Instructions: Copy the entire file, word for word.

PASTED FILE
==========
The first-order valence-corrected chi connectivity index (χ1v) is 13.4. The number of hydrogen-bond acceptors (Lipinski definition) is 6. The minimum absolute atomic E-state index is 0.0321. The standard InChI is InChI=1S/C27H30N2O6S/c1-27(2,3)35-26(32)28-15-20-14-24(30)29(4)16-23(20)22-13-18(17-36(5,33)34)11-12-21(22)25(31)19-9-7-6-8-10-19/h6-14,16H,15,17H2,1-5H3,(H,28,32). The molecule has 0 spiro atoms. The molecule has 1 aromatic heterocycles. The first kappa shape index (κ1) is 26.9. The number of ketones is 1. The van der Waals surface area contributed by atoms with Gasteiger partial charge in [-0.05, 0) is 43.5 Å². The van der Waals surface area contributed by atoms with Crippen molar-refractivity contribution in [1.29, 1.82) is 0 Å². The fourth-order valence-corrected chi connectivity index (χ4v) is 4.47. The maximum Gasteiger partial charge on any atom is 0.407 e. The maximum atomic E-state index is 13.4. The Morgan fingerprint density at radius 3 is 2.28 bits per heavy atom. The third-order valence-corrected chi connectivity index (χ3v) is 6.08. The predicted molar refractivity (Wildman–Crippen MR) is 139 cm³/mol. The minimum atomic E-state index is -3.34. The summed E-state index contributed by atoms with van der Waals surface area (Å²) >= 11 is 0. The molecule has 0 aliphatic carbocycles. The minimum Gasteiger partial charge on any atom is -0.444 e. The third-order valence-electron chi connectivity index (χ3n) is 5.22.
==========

The first-order valence-corrected chi connectivity index (χ1v) is 13.4. The number of hydrogen-bond acceptors (Lipinski definition) is 6. The minimum absolute atomic E-state index is 0.0321. The standard InChI is InChI=1S/C27H30N2O6S/c1-27(2,3)35-26(32)28-15-20-14-24(30)29(4)16-23(20)22-13-18(17-36(5,33)34)11-12-21(22)25(31)19-9-7-6-8-10-19/h6-14,16H,15,17H2,1-5H3,(H,28,32). The molecule has 0 spiro atoms. The molecule has 1 aromatic heterocycles. The first kappa shape index (κ1) is 26.9. The number of ketones is 1. The van der Waals surface area contributed by atoms with Gasteiger partial charge in [-0.05, 0) is 43.5 Å². The van der Waals surface area contributed by atoms with Crippen molar-refractivity contribution in [1.29, 1.82) is 0 Å². The fourth-order valence-corrected chi connectivity index (χ4v) is 4.47. The maximum Gasteiger partial charge on any atom is 0.407 e. The maximum atomic E-state index is 13.4. The Morgan fingerprint density at radius 3 is 2.28 bits per heavy atom. The third-order valence-corrected chi connectivity index (χ3v) is 6.08. The predicted molar refractivity (Wildman–Crippen MR) is 139 cm³/mol. The minimum atomic E-state index is -3.34. The summed E-state index contributed by atoms with van der Waals surface area (Å²) >= 11 is 0. The molecule has 0 aliphatic carbocycles. The minimum Gasteiger partial charge on any atom is -0.444 e. The third-order valence-electron chi connectivity index (χ3n) is 5.22.